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Thursday, May 23, 2024
The Observer

’Dawn's Early Light’ exclusive: A sit down with Solomon

Meg Hammond | The Observer
Meg Hammond | The Observer

On Feb. 24, I engaged the creative mind behind the sold-out entirely student-produced musical, ”Dawn’s Early Light.” Solomon Duane (‘24) opened up about the production, his creative process and his influences in the creation of the show. Below are five questions from this interview to allow the creator’s own words to speak for themselves.


Ottone: Thank you for agreeing to this interview! As you know, I saw the show’s opening performance, and it was amazing. The first question I would like to ask is how does it feel to have your work produced on such a large scale in association with the school’s New Works Lab?

Duane:It's incredibly exciting. I remember watching clips of previous New Work shows as a freshman and thinking that was something I could never do in a million years. But eventually, I started chipping away at ”Dawn's Early Light” and slowly got to see it grow into what we have today. There's been so much talented work that has paved the way for this program, and I'm incredibly excited to be contributing to the anthology. I can only hope that someone gets to see ”Dawn's Early Light” and is equally inspired to take the pen and write.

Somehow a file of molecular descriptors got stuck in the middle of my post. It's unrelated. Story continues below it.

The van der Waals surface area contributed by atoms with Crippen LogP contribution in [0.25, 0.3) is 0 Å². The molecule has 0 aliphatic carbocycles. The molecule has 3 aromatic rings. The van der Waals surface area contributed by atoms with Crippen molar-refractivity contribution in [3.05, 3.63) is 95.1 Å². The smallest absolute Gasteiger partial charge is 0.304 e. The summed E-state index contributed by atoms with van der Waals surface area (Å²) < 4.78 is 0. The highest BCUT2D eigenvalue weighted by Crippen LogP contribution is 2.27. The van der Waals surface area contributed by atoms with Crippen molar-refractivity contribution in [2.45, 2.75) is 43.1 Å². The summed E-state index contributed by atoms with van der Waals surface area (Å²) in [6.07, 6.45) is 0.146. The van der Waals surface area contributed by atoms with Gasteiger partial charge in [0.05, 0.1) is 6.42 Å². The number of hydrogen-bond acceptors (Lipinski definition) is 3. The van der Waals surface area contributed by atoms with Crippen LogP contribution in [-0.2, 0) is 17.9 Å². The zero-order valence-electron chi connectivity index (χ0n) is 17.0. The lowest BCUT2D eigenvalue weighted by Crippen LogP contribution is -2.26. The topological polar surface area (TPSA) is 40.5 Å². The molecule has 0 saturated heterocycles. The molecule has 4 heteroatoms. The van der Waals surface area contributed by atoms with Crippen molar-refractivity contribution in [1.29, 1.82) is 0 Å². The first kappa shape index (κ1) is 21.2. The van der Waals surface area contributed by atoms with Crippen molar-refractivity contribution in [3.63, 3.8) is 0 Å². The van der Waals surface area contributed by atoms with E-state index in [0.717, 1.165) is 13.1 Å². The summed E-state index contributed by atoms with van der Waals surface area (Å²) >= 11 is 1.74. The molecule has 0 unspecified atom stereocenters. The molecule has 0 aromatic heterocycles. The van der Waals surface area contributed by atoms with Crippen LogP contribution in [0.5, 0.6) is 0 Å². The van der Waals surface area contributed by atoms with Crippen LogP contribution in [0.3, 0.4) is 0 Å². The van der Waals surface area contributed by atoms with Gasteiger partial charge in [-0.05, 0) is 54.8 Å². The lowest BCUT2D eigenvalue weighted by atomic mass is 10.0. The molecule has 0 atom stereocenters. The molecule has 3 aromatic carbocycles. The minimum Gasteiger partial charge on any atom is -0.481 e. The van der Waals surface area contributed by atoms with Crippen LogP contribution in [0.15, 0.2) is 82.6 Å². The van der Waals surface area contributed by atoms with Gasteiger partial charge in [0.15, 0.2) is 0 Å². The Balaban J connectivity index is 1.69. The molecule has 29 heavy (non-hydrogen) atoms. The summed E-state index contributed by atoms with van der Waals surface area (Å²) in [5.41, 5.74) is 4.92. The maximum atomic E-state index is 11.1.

Ottone: In the musical’s program, you provide a statement regarding the show’s background, including that it’s inspired by your family’s past. If you’re comfortable sharing, are there any specific elements that you feel stand out in the production?

Duane: Creation is beautiful in its imitation of the creator. So much of ”Dawn's Early Light” is inspired by things I have experienced or people I know or have encountered. The core of the story is based on my grandmother's experience living through WWII as the daughter of an Italian immigrant. Valentino Zucchiatti is my great-grandfather and the story follows his three children. There are other subplots that are taken from reality: Lucy's dreams of being a dancer during the war were both inspired by my experience with the arts during COVID as well as my mother's childhood when she fought unendingly to become a professional dancer in an impoverished environment.

Ottone: The show’s music is just one of its many strengths and the current production features an eight-person band. Who would you say your biggest inspirations were in the process of composing the musical pieces featured in the show?

Duane: Since I fell in love with musical theater four years ago, I've essentially only listened to [musicals] but a lot of my musical roots lie in piano-based classic rock: Billy Joel, Elton John and Queen. In terms of musical theater, Dave Malloy's style has definitely had an influence on me. More traditionally, I'm a big fan of the Golden Age of musicals like Rodgers and Hammerstein and Lerner and Loewe. Those guys perfectly crafted their plot structures while still finding brilliant ways to defy expectations. I think “Fiddler on the Roof” was one of the biggest influences on ”Dawn's Early Light” as a whole: the plot, the music and the core themes were super relevant. Also, I definitely have to throw Andrew Lloyd Webber in there. His use of motifs and melodic lines was very inspirational. “Phantom of the Opera” was my first musical love. There are so many others, but that's just a few.